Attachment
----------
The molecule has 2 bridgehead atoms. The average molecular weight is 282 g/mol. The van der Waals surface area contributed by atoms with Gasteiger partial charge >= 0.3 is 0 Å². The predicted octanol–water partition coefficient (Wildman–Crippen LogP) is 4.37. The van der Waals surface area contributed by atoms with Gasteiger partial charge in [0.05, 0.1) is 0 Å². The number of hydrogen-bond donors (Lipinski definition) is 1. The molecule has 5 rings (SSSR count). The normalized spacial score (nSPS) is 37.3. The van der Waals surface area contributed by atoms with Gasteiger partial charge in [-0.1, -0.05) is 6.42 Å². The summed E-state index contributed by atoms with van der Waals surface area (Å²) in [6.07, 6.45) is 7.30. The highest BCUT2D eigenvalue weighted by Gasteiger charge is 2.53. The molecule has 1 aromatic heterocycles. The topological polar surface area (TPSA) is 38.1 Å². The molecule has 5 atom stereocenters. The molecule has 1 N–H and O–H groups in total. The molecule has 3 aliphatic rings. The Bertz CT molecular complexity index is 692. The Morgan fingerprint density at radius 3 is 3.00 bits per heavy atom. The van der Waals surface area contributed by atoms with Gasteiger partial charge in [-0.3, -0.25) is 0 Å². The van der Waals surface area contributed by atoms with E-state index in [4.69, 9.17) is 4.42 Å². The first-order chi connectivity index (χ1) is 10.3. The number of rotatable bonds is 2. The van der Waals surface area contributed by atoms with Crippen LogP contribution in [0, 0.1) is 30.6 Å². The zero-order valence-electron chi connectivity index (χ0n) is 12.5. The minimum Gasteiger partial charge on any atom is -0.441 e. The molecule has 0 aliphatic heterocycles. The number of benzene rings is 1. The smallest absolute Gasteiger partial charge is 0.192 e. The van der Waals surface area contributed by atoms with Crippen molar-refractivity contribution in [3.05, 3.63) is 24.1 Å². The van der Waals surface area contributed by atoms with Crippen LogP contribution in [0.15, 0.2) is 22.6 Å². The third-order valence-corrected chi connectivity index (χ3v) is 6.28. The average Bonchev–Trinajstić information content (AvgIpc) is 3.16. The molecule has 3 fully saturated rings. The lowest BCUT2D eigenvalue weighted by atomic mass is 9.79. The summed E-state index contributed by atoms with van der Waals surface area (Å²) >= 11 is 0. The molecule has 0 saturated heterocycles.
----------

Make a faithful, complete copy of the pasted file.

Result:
The molecule has 2 bridgehead atoms. The average molecular weight is 282 g/mol. The van der Waals surface area contributed by atoms with Gasteiger partial charge >= 0.3 is 0 Å². The predicted octanol–water partition coefficient (Wildman–Crippen LogP) is 4.37. The van der Waals surface area contributed by atoms with Gasteiger partial charge in [0.05, 0.1) is 0 Å². The number of hydrogen-bond donors (Lipinski definition) is 1. The molecule has 5 rings (SSSR count). The normalized spacial score (nSPS) is 37.3. The van der Waals surface area contributed by atoms with Gasteiger partial charge in [-0.1, -0.05) is 6.42 Å². The summed E-state index contributed by atoms with van der Waals surface area (Å²) in [6.07, 6.45) is 7.30. The highest BCUT2D eigenvalue weighted by Gasteiger charge is 2.53. The molecule has 1 aromatic heterocycles. The topological polar surface area (TPSA) is 38.1 Å². The molecule has 5 atom stereocenters. The molecule has 1 N–H and O–H groups in total. The molecule has 3 aliphatic rings. The Bertz CT molecular complexity index is 692. The Morgan fingerprint density at radius 3 is 3.00 bits per heavy atom. The van der Waals surface area contributed by atoms with Gasteiger partial charge in [-0.3, -0.25) is 0 Å². The van der Waals surface area contributed by atoms with E-state index in [4.69, 9.17) is 4.42 Å². The first-order chi connectivity index (χ1) is 10.3. The number of rotatable bonds is 2. The van der Waals surface area contributed by atoms with Crippen LogP contribution in [0, 0.1) is 30.6 Å². The zero-order valence-electron chi connectivity index (χ0n) is 12.5. The minimum Gasteiger partial charge on any atom is -0.441 e. The molecule has 0 aliphatic heterocycles. The number of benzene rings is 1. The smallest absolute Gasteiger partial charge is 0.192 e. The van der Waals surface area contributed by atoms with Crippen molar-refractivity contribution in [3.05, 3.63) is 24.1 Å². The van der Waals surface area contributed by atoms with Crippen LogP contribution in [0.15, 0.2) is 22.6 Å². The third-order valence-corrected chi connectivity index (χ3v) is 6.28. The average Bonchev–Trinajstić information content (AvgIpc) is 3.16. The molecule has 3 fully saturated rings. The lowest BCUT2D eigenvalue weighted by atomic mass is 9.79. The summed E-state index contributed by atoms with van der Waals surface area (Å²) >= 11 is 0. The molecule has 0 saturated heterocycles.